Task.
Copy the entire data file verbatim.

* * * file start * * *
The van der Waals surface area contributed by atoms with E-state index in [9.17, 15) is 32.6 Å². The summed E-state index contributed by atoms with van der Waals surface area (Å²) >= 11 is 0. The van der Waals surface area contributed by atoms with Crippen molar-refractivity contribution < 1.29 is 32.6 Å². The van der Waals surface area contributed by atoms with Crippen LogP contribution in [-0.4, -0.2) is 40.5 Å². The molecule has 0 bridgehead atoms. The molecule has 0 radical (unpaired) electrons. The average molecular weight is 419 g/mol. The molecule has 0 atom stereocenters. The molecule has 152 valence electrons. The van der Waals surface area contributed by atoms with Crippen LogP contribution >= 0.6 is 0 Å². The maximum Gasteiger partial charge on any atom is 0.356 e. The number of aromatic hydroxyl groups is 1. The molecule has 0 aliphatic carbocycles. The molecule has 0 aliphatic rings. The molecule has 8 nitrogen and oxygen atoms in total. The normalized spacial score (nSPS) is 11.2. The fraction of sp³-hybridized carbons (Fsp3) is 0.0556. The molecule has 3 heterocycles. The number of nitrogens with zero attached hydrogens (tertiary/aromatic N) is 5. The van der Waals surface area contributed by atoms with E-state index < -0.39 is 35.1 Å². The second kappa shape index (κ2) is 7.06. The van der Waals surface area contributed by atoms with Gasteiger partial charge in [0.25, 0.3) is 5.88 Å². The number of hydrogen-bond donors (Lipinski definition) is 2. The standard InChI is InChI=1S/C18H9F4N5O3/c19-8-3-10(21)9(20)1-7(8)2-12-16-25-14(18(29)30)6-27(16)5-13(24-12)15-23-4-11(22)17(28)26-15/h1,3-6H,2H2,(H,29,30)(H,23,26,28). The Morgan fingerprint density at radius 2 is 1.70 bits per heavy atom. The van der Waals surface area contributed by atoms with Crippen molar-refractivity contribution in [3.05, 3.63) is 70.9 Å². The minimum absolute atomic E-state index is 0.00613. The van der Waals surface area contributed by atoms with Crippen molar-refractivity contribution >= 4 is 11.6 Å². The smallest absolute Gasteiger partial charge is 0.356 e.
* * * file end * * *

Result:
The van der Waals surface area contributed by atoms with E-state index in [9.17, 15) is 32.6 Å². The summed E-state index contributed by atoms with van der Waals surface area (Å²) >= 11 is 0. The van der Waals surface area contributed by atoms with Crippen molar-refractivity contribution < 1.29 is 32.6 Å². The van der Waals surface area contributed by atoms with Crippen LogP contribution in [-0.4, -0.2) is 40.5 Å². The molecule has 0 bridgehead atoms. The molecule has 0 radical (unpaired) electrons. The average molecular weight is 419 g/mol. The molecule has 0 atom stereocenters. The molecule has 152 valence electrons. The van der Waals surface area contributed by atoms with Crippen LogP contribution >= 0.6 is 0 Å². The maximum Gasteiger partial charge on any atom is 0.356 e. The number of aromatic hydroxyl groups is 1. The molecule has 0 aliphatic carbocycles. The molecule has 0 aliphatic rings. The molecule has 8 nitrogen and oxygen atoms in total. The normalized spacial score (nSPS) is 11.2. The fraction of sp³-hybridized carbons (Fsp3) is 0.0556. The molecule has 3 heterocycles. The number of nitrogens with zero attached hydrogens (tertiary/aromatic N) is 5. The van der Waals surface area contributed by atoms with E-state index < -0.39 is 35.1 Å². The second kappa shape index (κ2) is 7.06. The van der Waals surface area contributed by atoms with Gasteiger partial charge in [0.25, 0.3) is 5.88 Å². The number of hydrogen-bond donors (Lipinski definition) is 2. The standard InChI is InChI=1S/C18H9F4N5O3/c19-8-3-10(21)9(20)1-7(8)2-12-16-25-14(18(29)30)6-27(16)5-13(24-12)15-23-4-11(22)17(28)26-15/h1,3-6H,2H2,(H,29,30)(H,23,26,28). The Morgan fingerprint density at radius 2 is 1.70 bits per heavy atom. The van der Waals surface area contributed by atoms with Crippen molar-refractivity contribution in [3.05, 3.63) is 70.9 Å². The minimum absolute atomic E-state index is 0.00613. The van der Waals surface area contributed by atoms with Crippen molar-refractivity contribution >= 4 is 11.6 Å². The smallest absolute Gasteiger partial charge is 0.356 e.